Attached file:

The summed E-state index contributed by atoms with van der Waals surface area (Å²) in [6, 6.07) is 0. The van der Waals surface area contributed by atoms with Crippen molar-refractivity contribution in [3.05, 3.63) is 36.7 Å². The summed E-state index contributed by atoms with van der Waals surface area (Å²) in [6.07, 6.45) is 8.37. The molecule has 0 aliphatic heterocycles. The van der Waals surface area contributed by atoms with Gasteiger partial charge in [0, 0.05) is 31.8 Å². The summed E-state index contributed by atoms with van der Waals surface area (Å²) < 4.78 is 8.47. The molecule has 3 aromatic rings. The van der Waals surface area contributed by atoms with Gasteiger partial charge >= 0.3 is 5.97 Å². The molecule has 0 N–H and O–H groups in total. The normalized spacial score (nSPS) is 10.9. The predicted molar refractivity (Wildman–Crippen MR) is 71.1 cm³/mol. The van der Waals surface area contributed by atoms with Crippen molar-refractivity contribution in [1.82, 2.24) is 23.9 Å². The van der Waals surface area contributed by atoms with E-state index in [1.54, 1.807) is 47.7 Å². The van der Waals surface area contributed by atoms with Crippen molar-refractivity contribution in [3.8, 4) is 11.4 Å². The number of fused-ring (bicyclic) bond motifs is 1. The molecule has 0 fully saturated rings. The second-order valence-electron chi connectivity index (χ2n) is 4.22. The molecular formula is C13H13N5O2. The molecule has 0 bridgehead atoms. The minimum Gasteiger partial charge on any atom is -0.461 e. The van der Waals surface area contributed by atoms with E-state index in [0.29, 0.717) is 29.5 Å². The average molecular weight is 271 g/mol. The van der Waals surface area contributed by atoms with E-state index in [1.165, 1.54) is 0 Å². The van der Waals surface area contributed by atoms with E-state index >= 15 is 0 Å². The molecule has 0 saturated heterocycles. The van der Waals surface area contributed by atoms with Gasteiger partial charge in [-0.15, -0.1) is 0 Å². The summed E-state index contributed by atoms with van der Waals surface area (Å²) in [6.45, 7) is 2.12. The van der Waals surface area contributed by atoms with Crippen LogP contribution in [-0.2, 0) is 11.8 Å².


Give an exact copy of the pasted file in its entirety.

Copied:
The summed E-state index contributed by atoms with van der Waals surface area (Å²) in [6, 6.07) is 0. The van der Waals surface area contributed by atoms with Crippen molar-refractivity contribution in [3.05, 3.63) is 36.7 Å². The summed E-state index contributed by atoms with van der Waals surface area (Å²) in [6.07, 6.45) is 8.37. The molecule has 0 aliphatic heterocycles. The van der Waals surface area contributed by atoms with Gasteiger partial charge in [0, 0.05) is 31.8 Å². The summed E-state index contributed by atoms with van der Waals surface area (Å²) < 4.78 is 8.47. The molecule has 3 aromatic rings. The van der Waals surface area contributed by atoms with Gasteiger partial charge >= 0.3 is 5.97 Å². The molecule has 0 N–H and O–H groups in total. The normalized spacial score (nSPS) is 10.9. The predicted molar refractivity (Wildman–Crippen MR) is 71.1 cm³/mol. The van der Waals surface area contributed by atoms with Crippen molar-refractivity contribution in [1.82, 2.24) is 23.9 Å². The van der Waals surface area contributed by atoms with E-state index in [1.54, 1.807) is 47.7 Å². The van der Waals surface area contributed by atoms with Crippen molar-refractivity contribution in [3.8, 4) is 11.4 Å². The number of fused-ring (bicyclic) bond motifs is 1. The molecule has 0 fully saturated rings. The second-order valence-electron chi connectivity index (χ2n) is 4.22. The molecular formula is C13H13N5O2. The molecule has 0 bridgehead atoms. The minimum Gasteiger partial charge on any atom is -0.461 e. The van der Waals surface area contributed by atoms with E-state index in [0.29, 0.717) is 29.5 Å². The average molecular weight is 271 g/mol. The van der Waals surface area contributed by atoms with E-state index in [1.165, 1.54) is 0 Å². The van der Waals surface area contributed by atoms with E-state index >= 15 is 0 Å². The molecule has 0 saturated heterocycles. The van der Waals surface area contributed by atoms with Gasteiger partial charge in [-0.15, -0.1) is 0 Å². The summed E-state index contributed by atoms with van der Waals surface area (Å²) in [6.45, 7) is 2.12. The van der Waals surface area contributed by atoms with Crippen LogP contribution in [-0.2, 0) is 11.8 Å².